Dir.  Ankush Bhatt. India. 2011.

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Ankush Bhatt’s ‘Bhindi Baazaar Inc’ is  basically a wannabe Godfather. The plot unravels with a chess game between two people Tez (Gautam Sharma) and Shroff (K K Menon) whose hidden motivations  are revealed only as the  game progresses move-by-move towards the endplay. Tez (Gautam Sharma) and Fateh (Prashant Narayanan) belong to Mamu’s (Pawan Malhotra) gang of pick pockets. The rival gang is controlled by Pande (Piyush Mishra)  who was once part of Mamu’s  gang but now control’s his own area. The story is set in the area between Bhindi Baazaar, a muslim dominated  ghetto  and Malabar hill, considered to be the most expensive, amongst the poshest localities  of Mumbai. Both Tez and Fateh, friendly rivals since childhood, aspire to move high-up in their gang, enough to be able to afford a home in Malabar hill. They are the pawns who make calculated moves to rise up to the top-most position in their gang. What  transpires on screen basically boils down to a killing field  bled by  gang wars between two rival factions and intra-gang byplay that has been a key to the destruction of most of the existing Mumbai  gangs and their leaders. Obviously inspired by real life, the narrative tells the story of two young boys who grow-up to become notorious criminals and their exemplary efforts to outwit each other to achieve their long-cherished dream of lording-it over Mumbai’s underbelly.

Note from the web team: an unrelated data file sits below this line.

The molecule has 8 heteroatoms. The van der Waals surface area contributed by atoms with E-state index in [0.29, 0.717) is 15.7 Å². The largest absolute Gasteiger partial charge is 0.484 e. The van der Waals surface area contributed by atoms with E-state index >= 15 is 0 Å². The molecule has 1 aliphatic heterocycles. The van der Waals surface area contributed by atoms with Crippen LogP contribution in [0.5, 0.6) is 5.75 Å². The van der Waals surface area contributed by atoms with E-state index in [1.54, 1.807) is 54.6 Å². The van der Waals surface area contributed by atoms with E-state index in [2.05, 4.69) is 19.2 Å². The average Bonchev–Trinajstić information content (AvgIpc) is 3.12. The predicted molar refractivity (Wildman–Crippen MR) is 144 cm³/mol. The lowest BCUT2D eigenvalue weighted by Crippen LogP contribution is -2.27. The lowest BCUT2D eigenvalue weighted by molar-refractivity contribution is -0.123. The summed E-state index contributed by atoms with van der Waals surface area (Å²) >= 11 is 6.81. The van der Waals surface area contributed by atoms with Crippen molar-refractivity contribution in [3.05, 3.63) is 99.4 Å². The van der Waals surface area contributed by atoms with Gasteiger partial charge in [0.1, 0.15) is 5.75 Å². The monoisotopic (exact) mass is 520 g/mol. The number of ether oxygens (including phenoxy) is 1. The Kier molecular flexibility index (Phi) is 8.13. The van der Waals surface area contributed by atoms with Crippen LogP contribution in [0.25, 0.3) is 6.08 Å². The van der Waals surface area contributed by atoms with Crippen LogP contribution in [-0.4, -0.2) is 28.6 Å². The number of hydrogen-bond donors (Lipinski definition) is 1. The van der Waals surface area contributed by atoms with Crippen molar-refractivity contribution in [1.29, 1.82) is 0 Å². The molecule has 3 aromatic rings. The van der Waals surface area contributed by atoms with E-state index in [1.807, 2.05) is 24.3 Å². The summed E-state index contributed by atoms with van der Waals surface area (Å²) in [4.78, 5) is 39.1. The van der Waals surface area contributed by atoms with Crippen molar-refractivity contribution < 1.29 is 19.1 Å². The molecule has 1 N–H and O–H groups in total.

There is nothing new in the plot but debut-making director Ankush Bhatt’s treatment is definitively different. The narrative swings back and forth repeatedly,  from past to present cleverly delineated by a beautifully conceptualised game of chess. The intercutting appears novel and interesting  during the first half but thereafter it tends to irritating, tedious and untenable. The attempt at edge-of-the-seat excitement comes a cropper thereof.  There is mystery in the plotting but it’s not  interesting enough to hold your attention throughout. The central story appears well-developed and Ghalib Asadbhopali’s script and dialogues have a canny resemblance to real life, highlighting every aspect relating to gangs in Mumbai - be it their rules,  hierarchical structure or the underhand politics that help determine their leader.  The music and songs  barely  register, the item number featuring Catarina Lopez appears  distasteful.  But the innumerable twists and turns in the plot are smartly orchestrated and the characters appear quite believable. The cinematography is of a high quality, the by-lanes of Mumbai’s underbelly look true to form. The production design adds the necessary grit and the performances of the ensemble cast are effective. It’s the overindulgent scissor happy editing, poor quality post-production and too smart-to-be-coherent treatment that makes this film less than a solid edge-of-the-seat crime thriller!

Rating:   * *  

Johnson Thomas

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